The Daughter-in-Law

Dost Want Me?

The Daughter-inLaw was D.H. Lawrence’s first play, written by January 1913. At the time, the subject of colliers and their families dominated his imagination: he had already published the short story “Odour of Chrysanthemums” (1911), about the domestic repercussions of a mining accident, as well as his breakthrough, autobiographical novel, Sons and Lovers. Another play, The Widowing of Mrs. Holroyd, was drafted by August. But Lawrence’s attention soon shifted, and his later works were less closely tied to the community in which he was raised.

The Daughter-in-Law, however, went unstaged until a 1967 Royal Court production. In its dedication to realism, its attention to working-class issues, and its relative sexual frankness, the play bears a good deal of resemblance to John Osborne’s Look Back in Anger, which the Royal Court had premiered the prior decade. In other words, The Daughter-in-Law has always been something of an object of nostalgia, a simple and effective drama that evokes the early years of a major novelist and the heydey of kitchen sink realism. In the Mint Theater Company, which is dedicated to finding “worthwhile plays from the past that have been lost or forgotten,” it may have found its ideal producers.

Luther Gascoyne (Tom Coiner) is an uncouth but affable collier whose marriage seems to have stalled before it began. His wife, Minnie (Amy Blackman), is displeased with both his manners and his complacency. Matters do not improve when Luther hears that his former lover gave birth to a child and that he must pay her forty pounds to leave in silence.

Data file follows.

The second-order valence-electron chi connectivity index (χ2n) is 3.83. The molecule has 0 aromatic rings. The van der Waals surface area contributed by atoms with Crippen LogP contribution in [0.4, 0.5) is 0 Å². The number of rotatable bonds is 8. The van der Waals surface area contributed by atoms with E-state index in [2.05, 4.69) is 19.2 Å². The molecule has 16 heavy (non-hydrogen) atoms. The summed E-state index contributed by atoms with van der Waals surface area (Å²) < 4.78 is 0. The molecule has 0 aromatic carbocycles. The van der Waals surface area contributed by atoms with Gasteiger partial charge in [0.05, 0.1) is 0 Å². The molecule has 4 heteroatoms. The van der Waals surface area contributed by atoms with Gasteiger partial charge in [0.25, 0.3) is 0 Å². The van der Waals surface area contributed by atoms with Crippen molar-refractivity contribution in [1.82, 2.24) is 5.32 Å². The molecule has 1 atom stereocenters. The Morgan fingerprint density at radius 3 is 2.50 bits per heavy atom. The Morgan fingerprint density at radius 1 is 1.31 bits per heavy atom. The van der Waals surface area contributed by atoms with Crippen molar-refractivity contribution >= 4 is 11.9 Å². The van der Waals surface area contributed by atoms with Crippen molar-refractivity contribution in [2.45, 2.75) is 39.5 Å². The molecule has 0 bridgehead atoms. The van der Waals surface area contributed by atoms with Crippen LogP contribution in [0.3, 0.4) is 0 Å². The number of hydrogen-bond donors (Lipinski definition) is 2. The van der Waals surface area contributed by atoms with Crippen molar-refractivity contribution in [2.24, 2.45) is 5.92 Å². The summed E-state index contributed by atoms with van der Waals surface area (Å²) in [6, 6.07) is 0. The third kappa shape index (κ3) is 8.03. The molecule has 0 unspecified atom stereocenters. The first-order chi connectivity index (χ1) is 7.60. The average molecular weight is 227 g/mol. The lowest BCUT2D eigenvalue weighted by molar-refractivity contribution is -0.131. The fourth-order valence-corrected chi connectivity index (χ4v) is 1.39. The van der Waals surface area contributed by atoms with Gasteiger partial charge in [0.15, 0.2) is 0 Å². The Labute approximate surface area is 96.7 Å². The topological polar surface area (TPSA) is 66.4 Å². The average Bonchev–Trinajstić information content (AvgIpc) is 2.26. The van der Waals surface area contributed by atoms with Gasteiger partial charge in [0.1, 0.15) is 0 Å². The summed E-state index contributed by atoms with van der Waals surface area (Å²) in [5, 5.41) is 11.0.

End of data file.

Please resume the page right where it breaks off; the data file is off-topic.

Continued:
Under the direction of Martin Platt, The Daughter-in-Law finds sympathy for all its characters. None of them are bad people; they’re just the victims of one or two bad decisions. The actors are strong, their dialects (Amy Stoller) clear and consistent. Nevertheless, you will likely appreciate the glossary in the program, unless you already know what “too much chelp an’ chunter” means (I didn’t).

By 1967, The Daughter-in-Law was old-fashioned, even among Lawrence’s own work, and the same is true today. And yet there can be charm in old fashions, and Platt has mounted a cozy production well worth your Sunday afternoon.

The Daughter-in-Law runs through March 20th at the New York City Center Stage II.  131 W. 55th Street  New York, NY.  2 hours 20 minutes.  One intermission. Photograph by Maria Baranova.

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